SECOND HOME FOR COLLEGE STUDENTS

They grow up so fast. It seems like just yesterday they were learning how to crawl, and now your child is packing up for college. With all the overwhelming emotions you must be feeling, there’s no doubt you’re also feeling the sticker shock of paying for their education. From tuition and books to parking passes and meal plans, college is a pricey investment.

There are some costs that are just unavoidable, but there is one area of spending that could create long-term wealth for both you and your student. Have you considered buying a second home for your college student?

Before you panic at the thought of a second mortgage, let’s look at the long-term benefits of a second home, rather than paying for university housing.

Investment Strategy

When it comes to planning for your future (and your child’s) it never hurts to have a backup plan. By investing in a different market of real estate, outside of your primary residence, you have the potential to increase your investments. Owning a second home also opens up the options for your living situation after retirement.

Owning, rather than renting, a home will also allow the home to build equity. MyCollegeGuide recently said students at public universities can expect to pay an average of $8,887 each year for room and board, and those at private universities are likely to pay closer to $10,089 per year. Why not put this money toward a home that has the potential to keep making money, long after your student moves out?

Tax Benefits

As long as you use the property as a second home, and do not rent it out, you can deduct mortgage interest the same way you do on your primary residence. As a homeowner, you can deduct up to 100% of the interest you pay up to $750,000 of the total debt that is secured by both the primary home and the second home. (Note: $750,000 is the total debt between the two houses, not $750,000 each.)

When deciding on whether or not to rent out your property to another individual for the time you’re not using it, speak with a financial advisorCertain tax breaks will or will not apply, based on your specific situation.

Appreciation

College towns are perfect for property appreciation. Because new students will always be moving through, homes in the area will always be in high demand. Even after your college-aged kid moves out, you could consider renting it out to other students. Or, if you have multiple kids going to the same school, rent the property out during the years it’s being unused. (If you do this, be aware of how it will affect your taxes.)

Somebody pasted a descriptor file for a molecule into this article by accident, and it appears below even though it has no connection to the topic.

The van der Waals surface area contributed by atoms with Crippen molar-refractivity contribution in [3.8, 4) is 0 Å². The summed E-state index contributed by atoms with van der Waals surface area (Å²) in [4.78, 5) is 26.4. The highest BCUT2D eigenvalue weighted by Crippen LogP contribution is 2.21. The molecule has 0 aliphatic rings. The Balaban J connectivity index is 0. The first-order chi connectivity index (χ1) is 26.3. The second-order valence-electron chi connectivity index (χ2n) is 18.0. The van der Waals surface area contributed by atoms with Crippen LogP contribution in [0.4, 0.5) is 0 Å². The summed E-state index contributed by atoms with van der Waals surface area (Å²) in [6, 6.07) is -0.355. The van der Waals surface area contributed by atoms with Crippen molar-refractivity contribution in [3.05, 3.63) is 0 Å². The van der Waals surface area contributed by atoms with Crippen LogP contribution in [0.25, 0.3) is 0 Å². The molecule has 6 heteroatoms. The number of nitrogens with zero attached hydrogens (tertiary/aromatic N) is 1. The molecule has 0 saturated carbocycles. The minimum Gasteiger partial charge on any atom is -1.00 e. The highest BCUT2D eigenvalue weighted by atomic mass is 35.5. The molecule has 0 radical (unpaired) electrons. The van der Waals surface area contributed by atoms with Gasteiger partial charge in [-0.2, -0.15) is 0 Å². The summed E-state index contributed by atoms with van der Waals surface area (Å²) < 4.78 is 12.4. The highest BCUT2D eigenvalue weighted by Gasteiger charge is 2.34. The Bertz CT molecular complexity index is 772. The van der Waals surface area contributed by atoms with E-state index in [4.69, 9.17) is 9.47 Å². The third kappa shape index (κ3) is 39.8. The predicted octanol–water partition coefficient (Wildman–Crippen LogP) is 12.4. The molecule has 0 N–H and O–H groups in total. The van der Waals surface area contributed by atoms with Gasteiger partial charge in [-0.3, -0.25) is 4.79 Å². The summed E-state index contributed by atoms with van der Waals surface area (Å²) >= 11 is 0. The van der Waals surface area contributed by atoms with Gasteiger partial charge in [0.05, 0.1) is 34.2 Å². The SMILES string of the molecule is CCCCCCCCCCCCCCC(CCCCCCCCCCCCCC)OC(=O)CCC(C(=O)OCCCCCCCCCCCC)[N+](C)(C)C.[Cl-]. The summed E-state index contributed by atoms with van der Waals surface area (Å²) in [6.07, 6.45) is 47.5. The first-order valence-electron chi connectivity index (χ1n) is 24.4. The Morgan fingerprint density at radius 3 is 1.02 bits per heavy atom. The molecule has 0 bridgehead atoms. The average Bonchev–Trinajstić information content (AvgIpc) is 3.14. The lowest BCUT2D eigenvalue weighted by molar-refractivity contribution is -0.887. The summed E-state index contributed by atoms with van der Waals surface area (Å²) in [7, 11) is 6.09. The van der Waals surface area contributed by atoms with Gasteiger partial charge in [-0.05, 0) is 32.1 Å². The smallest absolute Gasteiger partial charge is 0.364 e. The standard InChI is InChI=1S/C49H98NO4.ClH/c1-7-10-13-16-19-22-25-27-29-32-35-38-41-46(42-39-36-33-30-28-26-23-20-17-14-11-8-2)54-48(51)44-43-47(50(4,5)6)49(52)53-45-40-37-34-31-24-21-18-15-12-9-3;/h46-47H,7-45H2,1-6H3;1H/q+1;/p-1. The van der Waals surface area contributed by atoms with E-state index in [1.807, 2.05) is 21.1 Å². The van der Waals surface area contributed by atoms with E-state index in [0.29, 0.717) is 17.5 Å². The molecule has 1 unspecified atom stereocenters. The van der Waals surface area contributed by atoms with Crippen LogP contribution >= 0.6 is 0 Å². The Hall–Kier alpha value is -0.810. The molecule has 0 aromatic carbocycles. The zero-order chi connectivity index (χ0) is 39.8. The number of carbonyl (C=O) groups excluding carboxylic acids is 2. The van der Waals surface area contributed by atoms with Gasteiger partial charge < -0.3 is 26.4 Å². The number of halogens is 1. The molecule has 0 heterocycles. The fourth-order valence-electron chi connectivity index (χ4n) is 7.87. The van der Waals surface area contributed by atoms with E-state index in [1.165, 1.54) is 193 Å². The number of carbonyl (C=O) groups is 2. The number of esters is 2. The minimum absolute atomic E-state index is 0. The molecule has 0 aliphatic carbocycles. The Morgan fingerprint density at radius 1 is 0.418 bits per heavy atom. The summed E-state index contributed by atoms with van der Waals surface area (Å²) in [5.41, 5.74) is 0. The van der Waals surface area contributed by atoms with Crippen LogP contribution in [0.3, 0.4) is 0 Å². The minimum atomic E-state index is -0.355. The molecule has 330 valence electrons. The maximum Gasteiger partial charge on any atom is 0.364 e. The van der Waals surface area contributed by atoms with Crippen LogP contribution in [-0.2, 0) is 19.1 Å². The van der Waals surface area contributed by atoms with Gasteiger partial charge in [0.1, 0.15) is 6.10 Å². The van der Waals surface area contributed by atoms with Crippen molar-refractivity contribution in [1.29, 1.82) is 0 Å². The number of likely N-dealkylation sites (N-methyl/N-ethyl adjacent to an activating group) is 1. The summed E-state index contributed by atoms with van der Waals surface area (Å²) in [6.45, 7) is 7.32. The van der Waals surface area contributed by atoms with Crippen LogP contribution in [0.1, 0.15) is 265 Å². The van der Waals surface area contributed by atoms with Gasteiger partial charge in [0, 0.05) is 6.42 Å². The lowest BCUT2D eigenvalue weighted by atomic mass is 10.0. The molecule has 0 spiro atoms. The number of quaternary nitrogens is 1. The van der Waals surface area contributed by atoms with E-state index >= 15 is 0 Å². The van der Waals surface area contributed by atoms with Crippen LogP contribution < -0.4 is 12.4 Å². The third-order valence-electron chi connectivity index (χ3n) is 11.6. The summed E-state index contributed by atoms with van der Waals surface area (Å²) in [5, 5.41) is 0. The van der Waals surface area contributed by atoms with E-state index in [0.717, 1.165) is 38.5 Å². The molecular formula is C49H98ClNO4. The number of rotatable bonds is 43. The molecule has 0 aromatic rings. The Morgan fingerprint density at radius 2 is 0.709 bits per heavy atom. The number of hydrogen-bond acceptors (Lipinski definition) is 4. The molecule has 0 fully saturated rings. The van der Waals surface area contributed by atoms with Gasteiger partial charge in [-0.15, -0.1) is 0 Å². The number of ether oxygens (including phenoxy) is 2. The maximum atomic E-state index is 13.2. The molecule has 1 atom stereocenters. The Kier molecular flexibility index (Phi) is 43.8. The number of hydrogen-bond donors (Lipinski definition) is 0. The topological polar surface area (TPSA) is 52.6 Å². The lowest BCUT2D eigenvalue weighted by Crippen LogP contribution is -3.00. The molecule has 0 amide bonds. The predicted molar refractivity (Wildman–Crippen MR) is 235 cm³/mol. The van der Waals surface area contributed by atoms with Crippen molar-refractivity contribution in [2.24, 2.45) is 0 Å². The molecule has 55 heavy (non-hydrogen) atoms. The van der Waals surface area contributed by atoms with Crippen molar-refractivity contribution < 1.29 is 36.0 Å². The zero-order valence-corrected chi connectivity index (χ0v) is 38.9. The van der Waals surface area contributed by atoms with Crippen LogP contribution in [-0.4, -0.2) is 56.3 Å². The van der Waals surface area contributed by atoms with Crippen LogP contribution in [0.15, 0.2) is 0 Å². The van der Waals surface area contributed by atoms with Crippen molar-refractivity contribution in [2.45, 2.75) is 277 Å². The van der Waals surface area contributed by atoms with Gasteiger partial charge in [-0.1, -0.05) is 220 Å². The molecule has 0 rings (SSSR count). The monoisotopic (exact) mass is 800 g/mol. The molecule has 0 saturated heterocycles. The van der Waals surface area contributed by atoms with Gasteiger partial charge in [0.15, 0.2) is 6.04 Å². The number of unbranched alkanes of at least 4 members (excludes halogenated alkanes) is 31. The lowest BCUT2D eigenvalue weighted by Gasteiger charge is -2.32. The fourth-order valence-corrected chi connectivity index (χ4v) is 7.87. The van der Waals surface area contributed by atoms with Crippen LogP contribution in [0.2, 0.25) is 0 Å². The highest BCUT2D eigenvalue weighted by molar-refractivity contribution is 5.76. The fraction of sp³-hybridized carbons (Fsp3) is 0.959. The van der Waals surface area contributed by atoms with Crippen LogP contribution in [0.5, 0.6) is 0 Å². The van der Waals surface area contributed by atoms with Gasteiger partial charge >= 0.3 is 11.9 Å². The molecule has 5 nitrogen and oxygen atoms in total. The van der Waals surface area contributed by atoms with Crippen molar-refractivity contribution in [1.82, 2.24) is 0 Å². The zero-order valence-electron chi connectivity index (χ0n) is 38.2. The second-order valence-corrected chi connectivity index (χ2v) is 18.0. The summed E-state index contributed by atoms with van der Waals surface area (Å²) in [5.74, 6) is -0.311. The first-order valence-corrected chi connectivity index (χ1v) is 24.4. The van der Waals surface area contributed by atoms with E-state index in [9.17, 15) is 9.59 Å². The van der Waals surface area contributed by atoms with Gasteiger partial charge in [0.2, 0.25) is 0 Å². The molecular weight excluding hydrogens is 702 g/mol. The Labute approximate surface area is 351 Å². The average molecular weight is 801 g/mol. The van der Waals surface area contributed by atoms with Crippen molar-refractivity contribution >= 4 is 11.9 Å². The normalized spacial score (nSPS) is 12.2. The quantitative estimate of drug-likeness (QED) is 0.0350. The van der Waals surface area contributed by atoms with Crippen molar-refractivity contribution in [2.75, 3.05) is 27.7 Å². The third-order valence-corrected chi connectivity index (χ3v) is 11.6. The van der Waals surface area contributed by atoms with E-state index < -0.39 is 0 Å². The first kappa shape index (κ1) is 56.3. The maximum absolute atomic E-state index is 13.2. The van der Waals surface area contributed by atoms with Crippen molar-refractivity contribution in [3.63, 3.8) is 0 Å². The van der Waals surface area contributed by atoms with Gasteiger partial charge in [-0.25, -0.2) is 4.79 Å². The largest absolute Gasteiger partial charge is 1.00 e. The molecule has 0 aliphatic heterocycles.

Stability

Avoid the stress of finding a new living space each year by owning a home your child can live in for all four years of college. No move-in dates, security deposits, or storage fees.

Additional Tips

If you’re considering purchasing a second home, rather than paying sky-high prices for university housing, consider these additional tips: 

Remember all the expenses. Taking care of a home is an expensive task. From lawn care to appliance upkeep, you’ll need to factor in all of the costs of buying the home, besides just the mortgage.

Look in advance. Even if your kids are a few years away from picking a college, consider the benefits of different markets. Buying a home in one state versus another might be a deal-breaker. You’ll also need to be in good financial standing when you apply for a home loan. (Know your loan options.)

Understand scholarship requirements. If your child is awarded a scholarship through the university, living on-campus might be a requirement. Consider all the possibilities with your child in advance and stay on top of potential requirements. (Some universities will require freshman to also live on campus, no matter what.)

Help your child establish credit. If you decide to have your soon-to-be-student listed on the mortgage and deed, they will need to have some established credit before applying. Consider applying for a low-limit credit card in the student’s name or have a small car loan in their name to help with their credit rating.

Do you have more questions? Give our team of loan experts a call. 520-495-0222

Home Loan APR and Interest Rates

We understand that the mortgage process can be complex. Two key aspects of a mortgage – or really any loan – are the annual percentage rate (APR) and the interest rate. Many homebuyers, especially first-time homebuyers, may not know the difference between APR and interest rate, but with our guidance, understanding these two different costs of a home loan will be a breeze.

Interest Rate vs. APR

Interest Rate: The cost of borrowing the principal loan amount (the amount of money you are being loaned) is called the interest rate. It can be fixed or variable, but it is always expressed as a percentage.

APR: Includes the interest rate plus other costs such as fees, discount points, and some closing costs. Simply put, it is a broader measure of the cost of a mortgage. Like the interest rate, APR is always expressed as a percentage.

How does this affect your mortgage?

The interest rate calculates what your actual monthly mortgage payment will be. The APR on a loan measures the total cost of a loan. For example:

Staying for a while: Given a 30-year fixed rate loan, it makes more sense to take out a loan that has the lowest APR possible, if you plan on staying in your home for the 30-year term. You will end up paying a lower amount over the 30 years.

Not ready to settle down: It may make sense to pay fewer upfront fees at a higher rate, and a higher APR, if you don’t plan on staying in the home for more than a few years. That way the total cost will be less over the short time you are in the home.

If you have any questions about APR or interest rates, don’t hesitate to contact us!